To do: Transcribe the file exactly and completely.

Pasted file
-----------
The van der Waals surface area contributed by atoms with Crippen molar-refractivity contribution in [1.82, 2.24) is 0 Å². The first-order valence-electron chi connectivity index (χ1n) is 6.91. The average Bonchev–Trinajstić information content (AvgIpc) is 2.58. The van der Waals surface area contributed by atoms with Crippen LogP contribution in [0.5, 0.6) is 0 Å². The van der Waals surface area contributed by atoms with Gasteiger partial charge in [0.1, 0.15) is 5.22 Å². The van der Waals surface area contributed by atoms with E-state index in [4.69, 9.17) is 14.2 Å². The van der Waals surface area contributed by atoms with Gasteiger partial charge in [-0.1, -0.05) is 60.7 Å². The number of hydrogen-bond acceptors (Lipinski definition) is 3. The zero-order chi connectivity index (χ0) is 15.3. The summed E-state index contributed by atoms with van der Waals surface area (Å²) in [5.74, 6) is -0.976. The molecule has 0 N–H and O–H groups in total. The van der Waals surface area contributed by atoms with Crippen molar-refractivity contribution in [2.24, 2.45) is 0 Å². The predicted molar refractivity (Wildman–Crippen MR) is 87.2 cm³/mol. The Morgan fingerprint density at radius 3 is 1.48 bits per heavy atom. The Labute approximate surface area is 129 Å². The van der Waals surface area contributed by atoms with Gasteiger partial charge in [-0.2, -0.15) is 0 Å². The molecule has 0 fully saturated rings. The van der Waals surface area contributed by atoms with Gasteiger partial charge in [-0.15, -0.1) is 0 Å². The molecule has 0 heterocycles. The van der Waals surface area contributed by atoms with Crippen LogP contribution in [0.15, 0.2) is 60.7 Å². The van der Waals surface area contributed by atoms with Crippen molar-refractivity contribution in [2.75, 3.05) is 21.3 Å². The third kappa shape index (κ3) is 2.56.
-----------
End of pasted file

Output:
The van der Waals surface area contributed by atoms with Crippen molar-refractivity contribution in [1.82, 2.24) is 0 Å². The first-order valence-electron chi connectivity index (χ1n) is 6.91. The average Bonchev–Trinajstić information content (AvgIpc) is 2.58. The van der Waals surface area contributed by atoms with Crippen LogP contribution in [0.5, 0.6) is 0 Å². The van der Waals surface area contributed by atoms with Gasteiger partial charge in [0.1, 0.15) is 5.22 Å². The van der Waals surface area contributed by atoms with E-state index in [4.69, 9.17) is 14.2 Å². The van der Waals surface area contributed by atoms with Gasteiger partial charge in [-0.1, -0.05) is 60.7 Å². The number of hydrogen-bond acceptors (Lipinski definition) is 3. The zero-order chi connectivity index (χ0) is 15.3. The summed E-state index contributed by atoms with van der Waals surface area (Å²) in [5.74, 6) is -0.976. The molecule has 0 N–H and O–H groups in total. The van der Waals surface area contributed by atoms with Crippen molar-refractivity contribution in [2.24, 2.45) is 0 Å². The predicted molar refractivity (Wildman–Crippen MR) is 87.2 cm³/mol. The Morgan fingerprint density at radius 3 is 1.48 bits per heavy atom. The Labute approximate surface area is 129 Å². The van der Waals surface area contributed by atoms with Gasteiger partial charge in [-0.2, -0.15) is 0 Å². The molecule has 0 fully saturated rings. The van der Waals surface area contributed by atoms with Gasteiger partial charge in [-0.15, -0.1) is 0 Å². The molecule has 0 heterocycles. The van der Waals surface area contributed by atoms with Crippen LogP contribution in [0.15, 0.2) is 60.7 Å². The van der Waals surface area contributed by atoms with Crippen molar-refractivity contribution in [2.75, 3.05) is 21.3 Å². The third kappa shape index (κ3) is 2.56.